One of the more famous No posters has a boxing referee declaring the unconscious fighter the winner, a piece of outright falsification that is so insulting to the intelligence of the public that I’m surprised nobody’s knocked David Cameron out in delicious ironic revenge. For all the relevance this analogy has to the Alternative Vote system they might as well have displayed a poster of a lovely bowl of fruit.

“With AV, the grapes always win.”

2) AV makes coalitions inevitable.

Well, not really, but I’m pretty sure the Conservatives have been banging on about how well the coalition is working and bringing in a mature new politics of compromise and discussion. And suddenly this is now a bad thing. Hmm…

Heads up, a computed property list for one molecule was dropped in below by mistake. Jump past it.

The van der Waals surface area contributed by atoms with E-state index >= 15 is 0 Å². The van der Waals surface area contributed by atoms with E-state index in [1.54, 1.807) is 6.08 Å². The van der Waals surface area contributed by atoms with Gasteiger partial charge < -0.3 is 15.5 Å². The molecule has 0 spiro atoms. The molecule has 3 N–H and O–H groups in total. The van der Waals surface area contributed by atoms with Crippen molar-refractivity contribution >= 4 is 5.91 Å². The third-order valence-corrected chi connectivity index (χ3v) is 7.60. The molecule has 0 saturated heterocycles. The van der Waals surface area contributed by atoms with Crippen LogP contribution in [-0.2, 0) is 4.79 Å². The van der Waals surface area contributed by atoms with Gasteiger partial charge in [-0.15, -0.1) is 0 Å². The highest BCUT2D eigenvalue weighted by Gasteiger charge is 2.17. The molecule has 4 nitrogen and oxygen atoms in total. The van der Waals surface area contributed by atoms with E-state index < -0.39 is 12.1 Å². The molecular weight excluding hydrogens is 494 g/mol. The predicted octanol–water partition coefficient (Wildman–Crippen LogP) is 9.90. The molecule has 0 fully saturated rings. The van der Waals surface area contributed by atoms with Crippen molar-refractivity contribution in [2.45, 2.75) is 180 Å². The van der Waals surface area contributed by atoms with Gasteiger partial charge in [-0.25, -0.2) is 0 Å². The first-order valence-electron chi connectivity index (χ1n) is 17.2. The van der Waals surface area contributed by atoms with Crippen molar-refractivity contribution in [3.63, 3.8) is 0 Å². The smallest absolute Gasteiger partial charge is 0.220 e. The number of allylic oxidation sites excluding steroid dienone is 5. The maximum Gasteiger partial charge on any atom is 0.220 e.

3) Most of the world don’t use AV.

Most of the world don’t have running water. What’s your point?

4) Extremists! There’ll be extremists!

People have to vote for extreme parties for them to gain seats. Don’t blame the system. If 50% of constituents most prefer a BNP candidate, that’s democracy, as well as a hilarious chance to see what would happen if the BNP tried to get any of their proposals through parliament. All together now…Bom bom bom

5) One person, one vote.